Black v. Cutter Laboratories

PETITIONER: Black
RESPONDENT: Cutter Laboratories
LOCATION:

DOCKET NO.: 92
DECIDED BY: Warren Court (1955-1956)
LOWER COURT:

ARGUED: Apr 26, 1956
DECIDED: Jun 04, 1956

Facts of the case

Question

Media for Black v. Cutter Laboratories

Audio Transcription for Oral Argument - April 26, 1956 (Part 1) in Black v. Cutter Laboratories

Audio Transcription for Oral Argument - April 26, 1956 (Part 2) in Black v. Cutter Laboratories

Earl Warren:

You may proceed Mr. --

Joseph Forer:

Thank you, Your Honor.

I had just made the argument that the California decision violates the policy of the National Labor Relations Act because it says that certain employees, namely, employees who were Communist may not have the protection of a collective-bargaining agreement or the protection of the union benefits.

Where as, of course, the Act doesn't exclude those employees from those benefits.

Now the N.A.M. brief has raised the point of which neither the petitioner nor the respondent had briefed in their brief that if that is the case, then, they say it may will be that the arbitration award to its void for lack of jurisdiction and that the whole case was within the exclusive jurisdiction of the National Labor Relations Board relying on the Garner case.

That's the big subject in itself which has not been briefed by either side if he desires a brief on that subject, we will, of course, be glad to supply it.

But I think it -- it may be enough if I just point out the following factors, showing that the Garner rule doesn't apply here.

In the first place, the arbitration procedure could stand or has an independent ground of jurisdiction other than the question of discharge for union membership and that is because one of the issues was whether the discharge was not for just cause.

In the second place, the limitations on state and events with regards to picketing or strike activity or secondary boycott activity shouldn't and don't apply to oust state remedies for violations of a collective-bargaining contract.

On the contrary, that would frustrate the purpose of the National Labor Relations Act.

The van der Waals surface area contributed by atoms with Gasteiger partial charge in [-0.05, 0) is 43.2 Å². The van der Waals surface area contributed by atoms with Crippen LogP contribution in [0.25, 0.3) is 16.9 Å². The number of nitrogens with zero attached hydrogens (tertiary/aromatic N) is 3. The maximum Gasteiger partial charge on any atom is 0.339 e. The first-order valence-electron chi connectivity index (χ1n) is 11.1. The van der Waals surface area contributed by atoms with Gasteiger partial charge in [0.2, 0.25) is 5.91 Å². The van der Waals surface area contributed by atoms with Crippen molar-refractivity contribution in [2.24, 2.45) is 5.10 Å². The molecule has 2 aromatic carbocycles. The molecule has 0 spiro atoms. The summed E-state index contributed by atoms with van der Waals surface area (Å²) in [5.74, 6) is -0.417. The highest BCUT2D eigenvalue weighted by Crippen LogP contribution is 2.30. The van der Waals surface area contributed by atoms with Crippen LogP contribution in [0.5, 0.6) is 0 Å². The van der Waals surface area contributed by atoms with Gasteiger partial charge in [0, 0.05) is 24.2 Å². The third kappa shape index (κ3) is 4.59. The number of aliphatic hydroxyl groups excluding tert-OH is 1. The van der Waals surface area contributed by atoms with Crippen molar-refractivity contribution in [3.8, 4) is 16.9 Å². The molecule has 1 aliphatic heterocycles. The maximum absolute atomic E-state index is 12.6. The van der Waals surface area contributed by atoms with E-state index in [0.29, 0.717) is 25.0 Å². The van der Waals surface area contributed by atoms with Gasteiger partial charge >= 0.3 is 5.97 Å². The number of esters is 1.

The fundamental purpose of the Act is to promote collective-bargaining which, if it is successful, culminates in a contract.

Now, if this contract then can't be enforced by the ordinary remedy, then, this purpose is largely frustrated.

And in fact, it is standard union company dealings that when you do have a contract, it is customary to have the provisions against discharges without just cause and discharges for union activities.

As a matter of fact, the conference report on the Taft-Hartley Act says and I'm quoting now, “Once parties have made a collective-bargaining contract, the enforcement of that contract should be left to the usual processes of the law and not to the National Labor Relations Board.”

And if you look at Section 203 (d) of the Taft-Hartley Act, that's the section dealing with the Federal Mediation Service, there's an expressed statement that adjustment of labor disputes by a method agreed upon by the parties is the desirable method for settling grievance disputes.

And again Congress showed their intention to have traditional contractual remedies applied through the courts.

Once the collective-bargaining contract had been entered into by expanding a federal court jurisdiction so as to permit suits against labor unions under Section 301 of the Act without regard to diversity and not the controversy and so forth.

In other words, the Act shows that there is a policy of the Act in favor of utilizing traditional state remedies, traditional judicial remedies for enforcement of collective-bargaining agreement.

And as a matter of fact, recognizing this fact, the Labor Board itself has established a policy of refusing the process cases involving alleged discharges for union activity where there is a collective-bargaining contract with a binding arbitration procedure available as there was here, so that the alleged discharged union activity could be arbitrated.

As I say we haven't briefed this.

I would therefore like to cite a note which does cover the subject and does give the -- the Labor Board decisions that I have just referred to.

It's a note that 69 Harvard Law Review beginning at page 725.

Now there is one other respect in which the California decision engaged a federally occupied field.

The Internal Security Act, the constitutionality of which among other things is now pending and -- and it's under consideration by this Court as the Court is aware.

That Act prohibits members of a Communist action organization from holding employment in defense facilities designated by the Secretary of Defense.

Now the California court has gone beyond that Act and it has excluded Communist from employment in nondefense facility.

But if there's a greater conflict and inconsistency than that, in the Internal Security Act, Congress expressly provided that the employment exclusion sanction should be withheld until the registration order of the Board against the Communist Party became final by affirmance by this Court if this Court have does affirmed it.

And it allowed an escape opportunity for a member of the Communist Party to get out of the employment sanction by leaving the Communist Party.

But it was very careful to allow this state opportunity to exist after all judicial review had been exhausted in the Communist Party case.

Now, the Court may remember that that fact, the fact that there was an escape opportunity allowed after all judicial review was exhausted, was relied on very heavily in the oral argument in the Communist Party case.